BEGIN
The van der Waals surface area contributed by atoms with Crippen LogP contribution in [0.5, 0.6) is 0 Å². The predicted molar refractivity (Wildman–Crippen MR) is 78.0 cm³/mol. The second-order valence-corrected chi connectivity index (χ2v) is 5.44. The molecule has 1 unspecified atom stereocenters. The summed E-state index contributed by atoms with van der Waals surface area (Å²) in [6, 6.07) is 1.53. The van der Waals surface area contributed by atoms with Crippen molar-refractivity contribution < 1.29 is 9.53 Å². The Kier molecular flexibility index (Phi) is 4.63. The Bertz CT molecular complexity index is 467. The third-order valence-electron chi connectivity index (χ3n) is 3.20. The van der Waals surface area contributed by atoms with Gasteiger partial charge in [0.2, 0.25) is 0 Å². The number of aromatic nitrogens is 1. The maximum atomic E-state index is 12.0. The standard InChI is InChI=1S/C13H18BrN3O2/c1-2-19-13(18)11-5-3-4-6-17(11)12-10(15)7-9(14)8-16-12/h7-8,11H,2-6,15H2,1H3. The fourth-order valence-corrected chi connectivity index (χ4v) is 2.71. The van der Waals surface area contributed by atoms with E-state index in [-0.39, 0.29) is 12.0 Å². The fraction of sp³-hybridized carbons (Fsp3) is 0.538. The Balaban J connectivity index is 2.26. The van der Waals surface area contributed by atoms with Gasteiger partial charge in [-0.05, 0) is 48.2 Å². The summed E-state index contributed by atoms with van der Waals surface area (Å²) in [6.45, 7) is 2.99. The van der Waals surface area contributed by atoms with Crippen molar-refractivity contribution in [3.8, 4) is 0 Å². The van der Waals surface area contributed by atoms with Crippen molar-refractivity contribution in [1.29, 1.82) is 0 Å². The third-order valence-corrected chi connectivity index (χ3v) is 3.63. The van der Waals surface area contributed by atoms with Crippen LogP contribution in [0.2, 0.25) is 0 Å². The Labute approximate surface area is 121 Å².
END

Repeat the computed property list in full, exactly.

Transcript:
The van der Waals surface area contributed by atoms with Crippen LogP contribution in [0.5, 0.6) is 0 Å². The predicted molar refractivity (Wildman–Crippen MR) is 78.0 cm³/mol. The second-order valence-corrected chi connectivity index (χ2v) is 5.44. The molecule has 1 unspecified atom stereocenters. The summed E-state index contributed by atoms with van der Waals surface area (Å²) in [6, 6.07) is 1.53. The van der Waals surface area contributed by atoms with Crippen molar-refractivity contribution < 1.29 is 9.53 Å². The Kier molecular flexibility index (Phi) is 4.63. The Bertz CT molecular complexity index is 467. The third-order valence-electron chi connectivity index (χ3n) is 3.20. The van der Waals surface area contributed by atoms with Gasteiger partial charge in [0.2, 0.25) is 0 Å². The number of aromatic nitrogens is 1. The maximum atomic E-state index is 12.0. The standard InChI is InChI=1S/C13H18BrN3O2/c1-2-19-13(18)11-5-3-4-6-17(11)12-10(15)7-9(14)8-16-12/h7-8,11H,2-6,15H2,1H3. The fourth-order valence-corrected chi connectivity index (χ4v) is 2.71. The van der Waals surface area contributed by atoms with E-state index in [-0.39, 0.29) is 12.0 Å². The fraction of sp³-hybridized carbons (Fsp3) is 0.538. The Balaban J connectivity index is 2.26. The van der Waals surface area contributed by atoms with Gasteiger partial charge in [-0.05, 0) is 48.2 Å². The summed E-state index contributed by atoms with van der Waals surface area (Å²) in [6.45, 7) is 2.99. The van der Waals surface area contributed by atoms with Crippen molar-refractivity contribution in [3.8, 4) is 0 Å². The van der Waals surface area contributed by atoms with Crippen molar-refractivity contribution in [1.29, 1.82) is 0 Å². The third-order valence-corrected chi connectivity index (χ3v) is 3.63. The van der Waals surface area contributed by atoms with Crippen LogP contribution in [0.2, 0.25) is 0 Å². The Labute approximate surface area is 121 Å².